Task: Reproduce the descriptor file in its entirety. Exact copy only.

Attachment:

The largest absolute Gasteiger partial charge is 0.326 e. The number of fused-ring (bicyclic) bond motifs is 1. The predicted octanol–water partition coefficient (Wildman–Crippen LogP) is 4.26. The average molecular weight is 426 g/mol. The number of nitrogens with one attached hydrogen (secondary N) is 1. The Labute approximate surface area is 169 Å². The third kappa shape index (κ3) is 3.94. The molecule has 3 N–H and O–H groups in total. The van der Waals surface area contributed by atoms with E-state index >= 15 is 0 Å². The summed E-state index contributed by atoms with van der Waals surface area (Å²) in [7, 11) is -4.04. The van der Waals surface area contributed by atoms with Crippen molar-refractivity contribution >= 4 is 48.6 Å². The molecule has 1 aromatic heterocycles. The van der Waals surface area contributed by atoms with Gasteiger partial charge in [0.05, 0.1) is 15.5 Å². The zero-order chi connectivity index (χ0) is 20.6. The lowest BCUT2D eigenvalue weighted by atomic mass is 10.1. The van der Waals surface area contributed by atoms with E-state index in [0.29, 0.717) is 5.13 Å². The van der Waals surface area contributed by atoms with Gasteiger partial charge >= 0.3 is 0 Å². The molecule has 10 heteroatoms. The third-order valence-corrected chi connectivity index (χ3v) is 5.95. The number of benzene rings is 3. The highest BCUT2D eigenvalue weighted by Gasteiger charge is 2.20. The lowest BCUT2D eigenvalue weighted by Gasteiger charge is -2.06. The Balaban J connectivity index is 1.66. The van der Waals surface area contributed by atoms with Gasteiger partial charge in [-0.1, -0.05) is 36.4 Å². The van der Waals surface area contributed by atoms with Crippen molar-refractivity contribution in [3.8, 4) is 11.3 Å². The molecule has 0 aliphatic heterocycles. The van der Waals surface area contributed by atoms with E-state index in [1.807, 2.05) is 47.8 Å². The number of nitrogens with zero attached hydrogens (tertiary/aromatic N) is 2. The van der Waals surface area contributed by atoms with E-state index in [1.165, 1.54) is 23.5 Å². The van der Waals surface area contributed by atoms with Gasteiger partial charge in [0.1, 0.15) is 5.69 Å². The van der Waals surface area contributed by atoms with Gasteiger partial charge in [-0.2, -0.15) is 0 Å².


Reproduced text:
The largest absolute Gasteiger partial charge is 0.326 e. The number of fused-ring (bicyclic) bond motifs is 1. The predicted octanol–water partition coefficient (Wildman–Crippen LogP) is 4.26. The average molecular weight is 426 g/mol. The number of nitrogens with one attached hydrogen (secondary N) is 1. The Labute approximate surface area is 169 Å². The third kappa shape index (κ3) is 3.94. The molecule has 3 N–H and O–H groups in total. The van der Waals surface area contributed by atoms with E-state index >= 15 is 0 Å². The summed E-state index contributed by atoms with van der Waals surface area (Å²) in [7, 11) is -4.04. The van der Waals surface area contributed by atoms with Crippen molar-refractivity contribution >= 4 is 48.6 Å². The molecule has 1 aromatic heterocycles. The van der Waals surface area contributed by atoms with Gasteiger partial charge in [0.05, 0.1) is 15.5 Å². The zero-order chi connectivity index (χ0) is 20.6. The lowest BCUT2D eigenvalue weighted by atomic mass is 10.1. The van der Waals surface area contributed by atoms with E-state index in [0.29, 0.717) is 5.13 Å². The van der Waals surface area contributed by atoms with Gasteiger partial charge >= 0.3 is 0 Å². The molecule has 10 heteroatoms. The third-order valence-corrected chi connectivity index (χ3v) is 5.95. The number of benzene rings is 3. The highest BCUT2D eigenvalue weighted by Gasteiger charge is 2.20. The lowest BCUT2D eigenvalue weighted by Gasteiger charge is -2.06. The Balaban J connectivity index is 1.66. The van der Waals surface area contributed by atoms with Gasteiger partial charge in [-0.1, -0.05) is 36.4 Å². The van der Waals surface area contributed by atoms with Crippen molar-refractivity contribution in [3.8, 4) is 11.3 Å². The molecule has 0 aliphatic heterocycles. The van der Waals surface area contributed by atoms with E-state index in [1.807, 2.05) is 47.8 Å². The number of nitrogens with zero attached hydrogens (tertiary/aromatic N) is 2. The van der Waals surface area contributed by atoms with E-state index in [1.165, 1.54) is 23.5 Å². The van der Waals surface area contributed by atoms with Gasteiger partial charge in [0.1, 0.15) is 5.69 Å². The van der Waals surface area contributed by atoms with Gasteiger partial charge in [-0.2, -0.15) is 0 Å².